This year’s tumultuous campaign season has been riveting. However, Election Day will soon come and go, and our attention will turn from debates and proposals to the actual policy actions of our newly elected executive and legislative leaders.
Health care, which will likely soon approach nearly 20 percent of gross domestic product, will undoubtedly be among the top policy concerns for our new administration and Congress. The critical question will be how our leaders understand this complex topic and prioritize the directions our country should take. The question is relevant for all of us—health systems leaders, clinicians, advocates, consumers, and philanthropy.
Will we, for example, acknowledge and prepare for the 10,000 baby boomers who turn 65 every day and who are living longer than ever before? (A tremendous success story for humanity, by the way.) Will we focus attention in the right way on the 5 percent of people whose care accounts for 50 percent of costs because of their complex health and social needs?
These are the pressing questions that The John A. Hartford Foundation and I believe must be at the top of the national health care agenda.
Fortunately, through its Vital Directions for Health and Health Care Initiative, the National Academy of Medicine has organized a group of more than 100 renowned scholars, scientists, and policymakers from across the country who share these and similar concerns. Through a set of 19 peer-reviewed papers, they have presented an actionable set of evidence-based recommendations, organized in priority areas of opportunity in health and health care, recommendations that our newly elected leaders and others can follow as a guide. This work is meant to yield timely progress toward three overarching goals for the United States: 1) better health and well-being; 2) high-value health care; and 3) strong science and technology.
I was honored to be among these authors, who were guided by an esteemed 18-member steering committee. The Journal of the American Medical Association published these papers online this week and they are available for free on the NAM website. A symposium will be held on September 26 in Washington, DC. The event will invite reaction and feedback from stakeholders in order to create an overarching synthesis paper later this year.
In “Preparing for Better Health and Health Care for an Aging Population,” I had the privilege of collaborating with my long-time friend and mentor Jack Rowe, along with Lisa Berkman, Linda Fried, James Jackson, and Jay Olshansky in discussing our rapidly aging nation and the need for better preparation. The paper focuses on four specific recommendations:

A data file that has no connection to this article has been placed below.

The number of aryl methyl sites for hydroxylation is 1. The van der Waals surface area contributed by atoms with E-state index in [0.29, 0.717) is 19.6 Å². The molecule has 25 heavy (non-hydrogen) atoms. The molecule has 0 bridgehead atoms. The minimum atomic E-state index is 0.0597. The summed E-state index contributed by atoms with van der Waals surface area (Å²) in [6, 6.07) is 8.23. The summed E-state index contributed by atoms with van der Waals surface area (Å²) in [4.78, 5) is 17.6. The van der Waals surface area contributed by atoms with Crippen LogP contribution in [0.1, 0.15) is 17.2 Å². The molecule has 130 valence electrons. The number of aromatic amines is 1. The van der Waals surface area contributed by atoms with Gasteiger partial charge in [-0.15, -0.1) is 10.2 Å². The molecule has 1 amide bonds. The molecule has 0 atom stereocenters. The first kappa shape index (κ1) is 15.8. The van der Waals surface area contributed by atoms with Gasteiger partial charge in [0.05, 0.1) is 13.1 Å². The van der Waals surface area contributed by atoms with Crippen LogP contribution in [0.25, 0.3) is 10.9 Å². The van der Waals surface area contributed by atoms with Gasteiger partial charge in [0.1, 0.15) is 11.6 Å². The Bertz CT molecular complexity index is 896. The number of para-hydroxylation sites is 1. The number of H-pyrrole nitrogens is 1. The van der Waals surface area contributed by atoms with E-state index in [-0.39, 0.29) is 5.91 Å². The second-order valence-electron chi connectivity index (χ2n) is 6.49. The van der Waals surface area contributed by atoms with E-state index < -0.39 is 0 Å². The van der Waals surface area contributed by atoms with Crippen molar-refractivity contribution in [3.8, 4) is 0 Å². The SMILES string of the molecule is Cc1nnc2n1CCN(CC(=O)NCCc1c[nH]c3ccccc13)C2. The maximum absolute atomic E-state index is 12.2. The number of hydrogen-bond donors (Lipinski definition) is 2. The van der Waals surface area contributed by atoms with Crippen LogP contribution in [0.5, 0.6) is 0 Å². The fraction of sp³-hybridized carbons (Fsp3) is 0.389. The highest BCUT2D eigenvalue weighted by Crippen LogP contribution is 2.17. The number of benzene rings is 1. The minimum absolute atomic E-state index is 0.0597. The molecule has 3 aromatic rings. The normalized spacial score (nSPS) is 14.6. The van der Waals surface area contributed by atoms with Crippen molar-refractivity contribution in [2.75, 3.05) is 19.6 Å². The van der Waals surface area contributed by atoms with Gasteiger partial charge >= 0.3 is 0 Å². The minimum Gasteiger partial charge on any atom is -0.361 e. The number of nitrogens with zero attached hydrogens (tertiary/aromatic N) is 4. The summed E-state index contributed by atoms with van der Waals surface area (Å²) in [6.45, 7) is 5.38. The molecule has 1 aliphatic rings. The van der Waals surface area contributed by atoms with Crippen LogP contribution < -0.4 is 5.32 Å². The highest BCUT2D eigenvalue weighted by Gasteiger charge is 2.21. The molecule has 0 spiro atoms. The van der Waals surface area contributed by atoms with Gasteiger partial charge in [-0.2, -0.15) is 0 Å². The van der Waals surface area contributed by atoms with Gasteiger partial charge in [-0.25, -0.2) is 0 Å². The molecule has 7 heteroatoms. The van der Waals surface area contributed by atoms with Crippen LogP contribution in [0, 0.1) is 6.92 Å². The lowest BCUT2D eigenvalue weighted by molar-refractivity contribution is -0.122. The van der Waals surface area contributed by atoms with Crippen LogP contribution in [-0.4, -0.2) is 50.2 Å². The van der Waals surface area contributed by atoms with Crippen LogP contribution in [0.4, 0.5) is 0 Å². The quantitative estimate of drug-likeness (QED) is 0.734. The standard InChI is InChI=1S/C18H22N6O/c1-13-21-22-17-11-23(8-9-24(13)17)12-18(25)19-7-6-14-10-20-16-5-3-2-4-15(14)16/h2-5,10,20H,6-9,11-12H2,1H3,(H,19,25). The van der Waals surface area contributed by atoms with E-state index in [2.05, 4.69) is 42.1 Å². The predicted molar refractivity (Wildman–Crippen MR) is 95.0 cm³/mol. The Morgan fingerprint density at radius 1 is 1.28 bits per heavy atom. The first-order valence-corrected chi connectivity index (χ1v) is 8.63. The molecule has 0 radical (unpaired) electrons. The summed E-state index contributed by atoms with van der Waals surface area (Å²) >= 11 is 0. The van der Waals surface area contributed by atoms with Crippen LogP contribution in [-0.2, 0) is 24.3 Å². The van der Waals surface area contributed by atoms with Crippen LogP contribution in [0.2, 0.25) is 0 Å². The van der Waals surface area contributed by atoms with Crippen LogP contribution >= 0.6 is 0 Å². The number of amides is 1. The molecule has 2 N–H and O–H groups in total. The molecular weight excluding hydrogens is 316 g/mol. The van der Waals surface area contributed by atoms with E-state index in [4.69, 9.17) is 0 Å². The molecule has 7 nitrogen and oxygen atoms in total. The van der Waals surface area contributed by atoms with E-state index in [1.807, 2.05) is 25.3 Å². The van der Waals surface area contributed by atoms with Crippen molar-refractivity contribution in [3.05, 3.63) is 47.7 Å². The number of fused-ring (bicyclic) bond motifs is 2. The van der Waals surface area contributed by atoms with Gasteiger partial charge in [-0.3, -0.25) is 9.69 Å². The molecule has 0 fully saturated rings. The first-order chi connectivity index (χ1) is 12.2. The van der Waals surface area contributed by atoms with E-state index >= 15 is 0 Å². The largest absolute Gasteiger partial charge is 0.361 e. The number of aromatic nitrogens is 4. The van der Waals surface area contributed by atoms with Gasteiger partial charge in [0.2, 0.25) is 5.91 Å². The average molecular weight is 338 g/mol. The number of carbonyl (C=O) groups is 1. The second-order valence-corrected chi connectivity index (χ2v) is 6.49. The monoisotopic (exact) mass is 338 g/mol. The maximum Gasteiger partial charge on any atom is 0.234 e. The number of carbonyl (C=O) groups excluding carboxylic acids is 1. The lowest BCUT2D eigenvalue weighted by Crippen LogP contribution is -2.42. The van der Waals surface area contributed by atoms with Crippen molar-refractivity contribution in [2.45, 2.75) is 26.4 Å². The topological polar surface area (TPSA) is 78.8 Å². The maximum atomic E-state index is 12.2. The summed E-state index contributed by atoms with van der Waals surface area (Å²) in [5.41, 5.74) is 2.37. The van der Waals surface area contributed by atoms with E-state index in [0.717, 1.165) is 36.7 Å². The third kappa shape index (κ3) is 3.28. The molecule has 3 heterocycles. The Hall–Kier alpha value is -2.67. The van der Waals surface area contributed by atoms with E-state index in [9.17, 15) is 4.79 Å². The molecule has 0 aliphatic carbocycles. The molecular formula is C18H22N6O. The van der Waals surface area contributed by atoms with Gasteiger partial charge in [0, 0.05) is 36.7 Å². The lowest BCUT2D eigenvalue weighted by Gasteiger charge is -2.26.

- We must develop and spread effective models of care delivery for older adults;
- We need to augment the eldercare workforce, both in terms of numbers and competence;
- We should promote social supports and engagement for older people; and
- We need more high-quality care and dignity for those near or at the end of life.
Led by my colleague David Blumenthal of the Commonwealth Fund, Gerry Anderson, Sheila Burke, Ashish Jha, Peter Long and I also authored, “Tailoring Complex-Care Management, Coordination, and Integration for High-Need, High-Cost Patients.” In it, we address the pressing need for a new paradigm in the organization, financing, and delivery of health care services for the small proportion of people in this country who have the highest medical and social needs, and therefore the highest health care costs.
Our recommendations include strengthening value-based payment design, increasing flexibility to pay for “non-medical” services, and prioritizing health-information exchange.
As the Vital Directions introductory article from Victor Djau, Mark McClellan, and J. Michael McGinnis states, we are at a time of “unparalleled dynamism for policy and practice” with tremendous advances in medical science and care delivery that create tremendous opportunities for us. However, our current health care system faces critical challenges. As the authors note, “…1 in 10 U.S. residents rate their health as poor or only fair, and overall life expectancy and care quality continue to lag behind other high-income nations. Care decisions frequently do not align with patient goals or evidence of effectiveness, driving unnecessary spending and diminishing the value of health care.”
These are complex challenges that require thoughtful policy solutions. I am hopeful that the National Academy of Medicine’s Vital Directions Initiative will provide a platform on which our next administration and elected leaders, along with all of us, can build to improve care for older adults and our entire nation.